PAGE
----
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mesaSteeler
09-05-2009, 04:08 PM
Harris: Legursky makes NFL the hard way

By John Harris, TRIBUNE-REVIEW
Saturday, September 5, 2009
About the writer

John Harris is a sports columnist for the Tribune-Review. He can be reached via e-mail or at 412-481-5432.

Of all the players earning a place on the Steelers' 53-man roster, Doug Legursky seems most out of place -- give or take Stefan Logan.

Logan, the half-pint, punt-return dynamo, was the talk of preseason, and rightfully so.

Logan is a refugee from the Canadian Football League, not famous for being a feeder system into the NFL.

Legursky attended Marshall, which is famous for producing NFL quarterbacks, not offensive linemen.

Legursky wasn't drafted, which doesn't make him unusual. There are many NFL players, including some of the all-time greats, who made it after being bypassed in the draft.

But tack on Legursky's lack of ideal height (6-foot-1), plus that teams placed his measurables ahead of his intangibles, and there you have it -- Legursky signed, sealed and delivered to the Steelers as a backup center/guard one year after joining the team as a rookie free agent.

"Coming off last year, being a practice-squad guy, I just wanted to come in and make the 53-man roster," Legursky said. "I wanted to make an impact and show that I'm the caliber of player who can play in this league. I think I've shown that through the preseason."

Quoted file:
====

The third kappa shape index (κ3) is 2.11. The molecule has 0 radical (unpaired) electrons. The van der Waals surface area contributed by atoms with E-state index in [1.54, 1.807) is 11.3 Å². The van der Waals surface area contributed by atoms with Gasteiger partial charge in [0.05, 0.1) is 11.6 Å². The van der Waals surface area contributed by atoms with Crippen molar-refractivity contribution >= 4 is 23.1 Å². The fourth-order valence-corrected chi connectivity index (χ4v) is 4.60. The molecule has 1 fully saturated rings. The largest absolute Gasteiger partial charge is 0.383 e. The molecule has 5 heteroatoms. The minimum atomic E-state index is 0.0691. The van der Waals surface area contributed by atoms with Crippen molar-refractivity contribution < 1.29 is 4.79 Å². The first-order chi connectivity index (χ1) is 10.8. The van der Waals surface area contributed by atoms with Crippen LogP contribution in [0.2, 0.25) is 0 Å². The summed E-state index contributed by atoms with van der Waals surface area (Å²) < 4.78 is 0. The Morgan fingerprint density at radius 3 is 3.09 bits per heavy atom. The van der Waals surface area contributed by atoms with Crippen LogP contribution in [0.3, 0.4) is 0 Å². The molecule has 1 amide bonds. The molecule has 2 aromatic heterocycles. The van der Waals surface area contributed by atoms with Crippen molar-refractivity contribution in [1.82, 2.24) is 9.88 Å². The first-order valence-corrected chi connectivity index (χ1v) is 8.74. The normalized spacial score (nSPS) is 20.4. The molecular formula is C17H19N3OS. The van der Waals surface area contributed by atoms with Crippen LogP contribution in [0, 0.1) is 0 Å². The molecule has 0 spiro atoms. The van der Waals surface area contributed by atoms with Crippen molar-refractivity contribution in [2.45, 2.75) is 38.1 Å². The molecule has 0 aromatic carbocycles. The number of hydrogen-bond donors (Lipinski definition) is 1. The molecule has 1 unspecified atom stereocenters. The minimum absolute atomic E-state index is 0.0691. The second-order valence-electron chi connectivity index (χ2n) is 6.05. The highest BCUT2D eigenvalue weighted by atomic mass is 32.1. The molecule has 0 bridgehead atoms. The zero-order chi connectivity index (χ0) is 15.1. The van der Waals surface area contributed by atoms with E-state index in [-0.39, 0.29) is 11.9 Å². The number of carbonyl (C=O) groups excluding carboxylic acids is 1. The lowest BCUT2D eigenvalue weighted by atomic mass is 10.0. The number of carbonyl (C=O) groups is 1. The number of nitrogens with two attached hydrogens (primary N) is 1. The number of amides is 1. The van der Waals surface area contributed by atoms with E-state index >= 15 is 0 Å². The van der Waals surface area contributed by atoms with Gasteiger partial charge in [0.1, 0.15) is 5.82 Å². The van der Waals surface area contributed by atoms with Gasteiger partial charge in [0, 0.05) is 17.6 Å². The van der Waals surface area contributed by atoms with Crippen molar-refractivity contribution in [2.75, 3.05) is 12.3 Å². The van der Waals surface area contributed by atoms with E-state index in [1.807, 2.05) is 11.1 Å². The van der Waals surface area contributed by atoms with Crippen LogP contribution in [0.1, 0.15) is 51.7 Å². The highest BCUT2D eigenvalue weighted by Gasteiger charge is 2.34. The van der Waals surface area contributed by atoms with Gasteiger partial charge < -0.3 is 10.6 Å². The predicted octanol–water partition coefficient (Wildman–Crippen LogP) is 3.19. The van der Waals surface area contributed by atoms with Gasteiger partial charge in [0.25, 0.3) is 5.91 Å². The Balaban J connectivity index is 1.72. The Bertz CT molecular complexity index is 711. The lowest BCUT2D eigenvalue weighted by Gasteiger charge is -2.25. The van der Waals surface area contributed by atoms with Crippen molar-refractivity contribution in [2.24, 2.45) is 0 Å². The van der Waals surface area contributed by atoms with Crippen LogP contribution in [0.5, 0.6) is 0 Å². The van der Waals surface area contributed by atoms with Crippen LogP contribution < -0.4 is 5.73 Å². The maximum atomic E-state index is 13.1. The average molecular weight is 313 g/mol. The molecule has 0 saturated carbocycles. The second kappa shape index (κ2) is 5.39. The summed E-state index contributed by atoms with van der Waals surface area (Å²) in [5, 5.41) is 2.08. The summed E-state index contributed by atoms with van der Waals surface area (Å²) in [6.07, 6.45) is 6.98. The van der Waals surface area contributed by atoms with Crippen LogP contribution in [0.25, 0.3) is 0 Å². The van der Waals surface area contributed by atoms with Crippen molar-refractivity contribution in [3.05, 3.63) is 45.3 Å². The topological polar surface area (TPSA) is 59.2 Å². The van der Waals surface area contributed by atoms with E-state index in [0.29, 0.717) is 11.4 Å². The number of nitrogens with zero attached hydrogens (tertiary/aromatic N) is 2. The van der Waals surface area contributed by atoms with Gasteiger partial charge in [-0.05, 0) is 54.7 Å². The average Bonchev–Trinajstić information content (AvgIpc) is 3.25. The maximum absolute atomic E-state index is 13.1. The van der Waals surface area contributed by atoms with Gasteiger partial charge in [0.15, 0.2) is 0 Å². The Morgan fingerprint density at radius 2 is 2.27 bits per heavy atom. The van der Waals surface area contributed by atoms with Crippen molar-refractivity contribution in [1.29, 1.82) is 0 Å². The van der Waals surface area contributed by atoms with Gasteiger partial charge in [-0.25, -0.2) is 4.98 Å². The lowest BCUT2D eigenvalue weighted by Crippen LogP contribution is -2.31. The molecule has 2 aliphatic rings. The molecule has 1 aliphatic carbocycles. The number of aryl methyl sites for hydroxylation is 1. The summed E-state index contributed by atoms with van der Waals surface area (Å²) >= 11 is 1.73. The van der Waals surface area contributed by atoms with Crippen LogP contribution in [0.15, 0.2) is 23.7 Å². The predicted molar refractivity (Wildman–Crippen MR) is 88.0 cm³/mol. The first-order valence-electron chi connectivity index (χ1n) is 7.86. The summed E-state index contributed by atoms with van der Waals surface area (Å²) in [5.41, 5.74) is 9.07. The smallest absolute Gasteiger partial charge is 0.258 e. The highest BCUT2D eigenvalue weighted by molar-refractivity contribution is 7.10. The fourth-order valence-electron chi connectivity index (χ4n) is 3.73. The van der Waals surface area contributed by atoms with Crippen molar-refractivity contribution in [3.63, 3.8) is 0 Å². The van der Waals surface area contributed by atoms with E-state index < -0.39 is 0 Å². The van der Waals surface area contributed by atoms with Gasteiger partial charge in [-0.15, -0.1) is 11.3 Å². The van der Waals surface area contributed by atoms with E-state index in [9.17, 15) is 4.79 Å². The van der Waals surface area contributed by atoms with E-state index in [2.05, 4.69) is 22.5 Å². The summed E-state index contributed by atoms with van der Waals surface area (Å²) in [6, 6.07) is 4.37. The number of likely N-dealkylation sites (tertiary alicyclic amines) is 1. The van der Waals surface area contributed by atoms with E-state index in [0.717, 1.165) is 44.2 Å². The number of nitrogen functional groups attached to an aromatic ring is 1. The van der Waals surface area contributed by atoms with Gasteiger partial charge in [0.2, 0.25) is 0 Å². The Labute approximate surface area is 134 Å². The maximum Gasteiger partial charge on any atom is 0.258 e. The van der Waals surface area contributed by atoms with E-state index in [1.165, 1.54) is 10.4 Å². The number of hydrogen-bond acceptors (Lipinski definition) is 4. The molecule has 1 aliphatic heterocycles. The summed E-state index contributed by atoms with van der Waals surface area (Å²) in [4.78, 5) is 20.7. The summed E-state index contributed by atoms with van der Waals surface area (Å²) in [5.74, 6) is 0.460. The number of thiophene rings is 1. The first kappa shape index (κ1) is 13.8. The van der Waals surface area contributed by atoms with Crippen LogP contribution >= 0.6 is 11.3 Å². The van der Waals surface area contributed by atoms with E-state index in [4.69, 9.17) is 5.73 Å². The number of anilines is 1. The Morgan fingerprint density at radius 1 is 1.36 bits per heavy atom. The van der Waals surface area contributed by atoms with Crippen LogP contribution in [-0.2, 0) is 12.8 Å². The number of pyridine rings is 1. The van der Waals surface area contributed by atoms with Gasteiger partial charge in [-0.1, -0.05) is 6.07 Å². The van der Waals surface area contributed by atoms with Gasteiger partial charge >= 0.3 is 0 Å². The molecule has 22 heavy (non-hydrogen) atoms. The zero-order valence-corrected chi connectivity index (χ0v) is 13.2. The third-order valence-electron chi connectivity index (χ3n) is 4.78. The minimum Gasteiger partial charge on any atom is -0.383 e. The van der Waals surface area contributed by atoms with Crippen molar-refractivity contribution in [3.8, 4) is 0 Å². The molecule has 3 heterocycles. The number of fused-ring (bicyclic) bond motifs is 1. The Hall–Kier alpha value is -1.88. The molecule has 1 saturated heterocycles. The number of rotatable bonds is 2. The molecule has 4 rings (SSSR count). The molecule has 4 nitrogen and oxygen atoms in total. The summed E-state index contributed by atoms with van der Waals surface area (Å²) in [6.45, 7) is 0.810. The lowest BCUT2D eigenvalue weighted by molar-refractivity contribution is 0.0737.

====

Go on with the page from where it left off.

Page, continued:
He has.

When starting center Justin Hartwig missed the preseason opener against Arizona because he was recovering from a foot injury, Legursky took the field with the first team. And when starting left guard Chris Kemoeatu missed the second exhibition game against Washington with a rib injury, there was Legursky again, lining up with the first team.

Legursky is the poster child for position flexibility.

Still, Legursky was taking nothing for granted following Thursday night's final exhibition game at Carolina. Dressing in front of his locker, Legursky, not unlike most undrafted players who always feel they need to prove themselves, spoke guardedly about his chances of making the team.

"It's their decision from here, and I'll just deal with whatever happens," he said.

Who could blame him?

The Steelers drafted someone to take his spot on the roster when they selected Penn State center A.Q. Shipley in the seventh round. Legursky beat him out.

Then, the Steelers signed veteran center Alex Stepanovich during training camp. Stepanovich was released before the Carolina game when he proved he couldn't play guard as effectively as Legursky.

"I hope that's what they see. That's really their call -- what they feel about my performance," Legursky said. "I'm just trying to be the best I can be, and everything else will work itself out.

"I'm happy, but there's a handful of plays out there that I wish I could change. There's a lot of stuff that I still need to get better on. I just take it day-by-day and play-by-play and try to get better."

Welcome to the Steelers, Doug Legursky -- he thinks.

Given that he entered the NFL through the back door, Legursky always will carry those scars from his rookie season because you never forget where you came from.